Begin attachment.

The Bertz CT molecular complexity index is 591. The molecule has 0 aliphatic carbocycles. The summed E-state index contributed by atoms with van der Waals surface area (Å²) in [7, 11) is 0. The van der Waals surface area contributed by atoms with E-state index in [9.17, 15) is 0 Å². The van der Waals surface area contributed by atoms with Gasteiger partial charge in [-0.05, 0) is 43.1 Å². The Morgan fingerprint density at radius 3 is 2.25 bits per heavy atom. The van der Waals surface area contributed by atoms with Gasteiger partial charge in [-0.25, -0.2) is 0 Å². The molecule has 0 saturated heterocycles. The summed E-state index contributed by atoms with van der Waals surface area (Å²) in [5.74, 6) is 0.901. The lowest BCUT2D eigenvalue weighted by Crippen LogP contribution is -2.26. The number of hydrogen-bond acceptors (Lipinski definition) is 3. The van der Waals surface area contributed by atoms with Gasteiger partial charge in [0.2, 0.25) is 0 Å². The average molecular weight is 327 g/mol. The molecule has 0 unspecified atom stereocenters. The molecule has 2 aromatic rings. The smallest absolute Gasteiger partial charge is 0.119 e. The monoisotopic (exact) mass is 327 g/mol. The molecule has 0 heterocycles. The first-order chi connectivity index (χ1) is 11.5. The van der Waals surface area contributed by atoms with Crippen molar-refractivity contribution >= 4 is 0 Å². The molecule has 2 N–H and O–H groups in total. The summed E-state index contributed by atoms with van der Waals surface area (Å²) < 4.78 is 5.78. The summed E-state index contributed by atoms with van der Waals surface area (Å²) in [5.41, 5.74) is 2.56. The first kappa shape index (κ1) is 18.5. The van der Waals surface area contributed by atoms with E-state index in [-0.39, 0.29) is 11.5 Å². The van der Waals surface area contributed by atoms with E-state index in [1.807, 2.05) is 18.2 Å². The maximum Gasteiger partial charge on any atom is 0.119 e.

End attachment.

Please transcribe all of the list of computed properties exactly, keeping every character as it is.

The Bertz CT molecular complexity index is 591. The molecule has 0 aliphatic carbocycles. The summed E-state index contributed by atoms with van der Waals surface area (Å²) in [7, 11) is 0. The van der Waals surface area contributed by atoms with E-state index in [9.17, 15) is 0 Å². The van der Waals surface area contributed by atoms with Gasteiger partial charge in [-0.05, 0) is 43.1 Å². The Morgan fingerprint density at radius 3 is 2.25 bits per heavy atom. The van der Waals surface area contributed by atoms with Gasteiger partial charge in [-0.25, -0.2) is 0 Å². The molecule has 0 saturated heterocycles. The summed E-state index contributed by atoms with van der Waals surface area (Å²) in [5.74, 6) is 0.901. The lowest BCUT2D eigenvalue weighted by Crippen LogP contribution is -2.26. The number of hydrogen-bond acceptors (Lipinski definition) is 3. The van der Waals surface area contributed by atoms with Gasteiger partial charge in [0.2, 0.25) is 0 Å². The average molecular weight is 327 g/mol. The molecule has 0 unspecified atom stereocenters. The molecule has 2 aromatic rings. The smallest absolute Gasteiger partial charge is 0.119 e. The monoisotopic (exact) mass is 327 g/mol. The molecule has 0 heterocycles. The first-order chi connectivity index (χ1) is 11.5. The van der Waals surface area contributed by atoms with Crippen molar-refractivity contribution >= 4 is 0 Å². The molecule has 2 N–H and O–H groups in total. The summed E-state index contributed by atoms with van der Waals surface area (Å²) < 4.78 is 5.78. The summed E-state index contributed by atoms with van der Waals surface area (Å²) in [5.41, 5.74) is 2.56. The first kappa shape index (κ1) is 18.5. The van der Waals surface area contributed by atoms with E-state index in [-0.39, 0.29) is 11.5 Å². The van der Waals surface area contributed by atoms with E-state index in [1.807, 2.05) is 18.2 Å². The maximum Gasteiger partial charge on any atom is 0.119 e.